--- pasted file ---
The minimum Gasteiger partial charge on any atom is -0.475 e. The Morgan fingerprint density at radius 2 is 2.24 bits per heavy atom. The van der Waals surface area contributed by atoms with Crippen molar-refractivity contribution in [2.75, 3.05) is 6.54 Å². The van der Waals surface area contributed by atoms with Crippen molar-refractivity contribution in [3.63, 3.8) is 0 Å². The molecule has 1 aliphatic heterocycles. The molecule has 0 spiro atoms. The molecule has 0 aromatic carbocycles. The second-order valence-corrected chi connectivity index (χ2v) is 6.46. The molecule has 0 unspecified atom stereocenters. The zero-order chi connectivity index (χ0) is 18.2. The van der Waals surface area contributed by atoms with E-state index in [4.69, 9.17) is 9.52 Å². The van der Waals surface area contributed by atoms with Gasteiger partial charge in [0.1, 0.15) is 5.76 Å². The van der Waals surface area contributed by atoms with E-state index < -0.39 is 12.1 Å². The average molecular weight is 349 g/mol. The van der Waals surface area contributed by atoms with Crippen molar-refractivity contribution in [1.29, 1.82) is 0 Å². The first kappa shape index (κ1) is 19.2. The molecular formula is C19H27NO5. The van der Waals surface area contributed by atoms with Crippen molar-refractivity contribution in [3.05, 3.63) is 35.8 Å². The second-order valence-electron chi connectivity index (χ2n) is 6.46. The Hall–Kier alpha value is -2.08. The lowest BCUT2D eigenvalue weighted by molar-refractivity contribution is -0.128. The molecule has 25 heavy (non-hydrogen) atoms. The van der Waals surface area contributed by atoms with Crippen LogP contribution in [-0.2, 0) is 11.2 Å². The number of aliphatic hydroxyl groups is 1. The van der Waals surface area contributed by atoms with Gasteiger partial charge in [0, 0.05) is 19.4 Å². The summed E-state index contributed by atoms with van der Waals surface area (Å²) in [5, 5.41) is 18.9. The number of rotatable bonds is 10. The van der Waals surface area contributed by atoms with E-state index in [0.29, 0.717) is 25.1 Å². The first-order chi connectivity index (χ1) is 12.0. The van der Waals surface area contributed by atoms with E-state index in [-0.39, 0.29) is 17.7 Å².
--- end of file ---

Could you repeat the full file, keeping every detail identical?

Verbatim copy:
The minimum Gasteiger partial charge on any atom is -0.475 e. The Morgan fingerprint density at radius 2 is 2.24 bits per heavy atom. The van der Waals surface area contributed by atoms with Crippen molar-refractivity contribution in [2.75, 3.05) is 6.54 Å². The van der Waals surface area contributed by atoms with Crippen molar-refractivity contribution in [3.63, 3.8) is 0 Å². The molecule has 1 aliphatic heterocycles. The molecule has 0 spiro atoms. The molecule has 0 aromatic carbocycles. The second-order valence-corrected chi connectivity index (χ2v) is 6.46. The molecule has 0 unspecified atom stereocenters. The zero-order chi connectivity index (χ0) is 18.2. The van der Waals surface area contributed by atoms with E-state index in [4.69, 9.17) is 9.52 Å². The van der Waals surface area contributed by atoms with Gasteiger partial charge in [0.1, 0.15) is 5.76 Å². The van der Waals surface area contributed by atoms with E-state index < -0.39 is 12.1 Å². The average molecular weight is 349 g/mol. The van der Waals surface area contributed by atoms with Crippen molar-refractivity contribution in [1.29, 1.82) is 0 Å². The first kappa shape index (κ1) is 19.2. The molecular formula is C19H27NO5. The van der Waals surface area contributed by atoms with Crippen molar-refractivity contribution in [3.05, 3.63) is 35.8 Å². The second-order valence-electron chi connectivity index (χ2n) is 6.46. The Hall–Kier alpha value is -2.08. The lowest BCUT2D eigenvalue weighted by molar-refractivity contribution is -0.128. The molecule has 25 heavy (non-hydrogen) atoms. The van der Waals surface area contributed by atoms with Crippen LogP contribution in [-0.2, 0) is 11.2 Å². The number of aliphatic hydroxyl groups is 1. The van der Waals surface area contributed by atoms with Gasteiger partial charge in [0, 0.05) is 19.4 Å². The summed E-state index contributed by atoms with van der Waals surface area (Å²) in [5, 5.41) is 18.9. The number of rotatable bonds is 10. The van der Waals surface area contributed by atoms with E-state index in [0.29, 0.717) is 25.1 Å². The first-order chi connectivity index (χ1) is 12.0. The van der Waals surface area contributed by atoms with E-state index in [-0.39, 0.29) is 17.7 Å².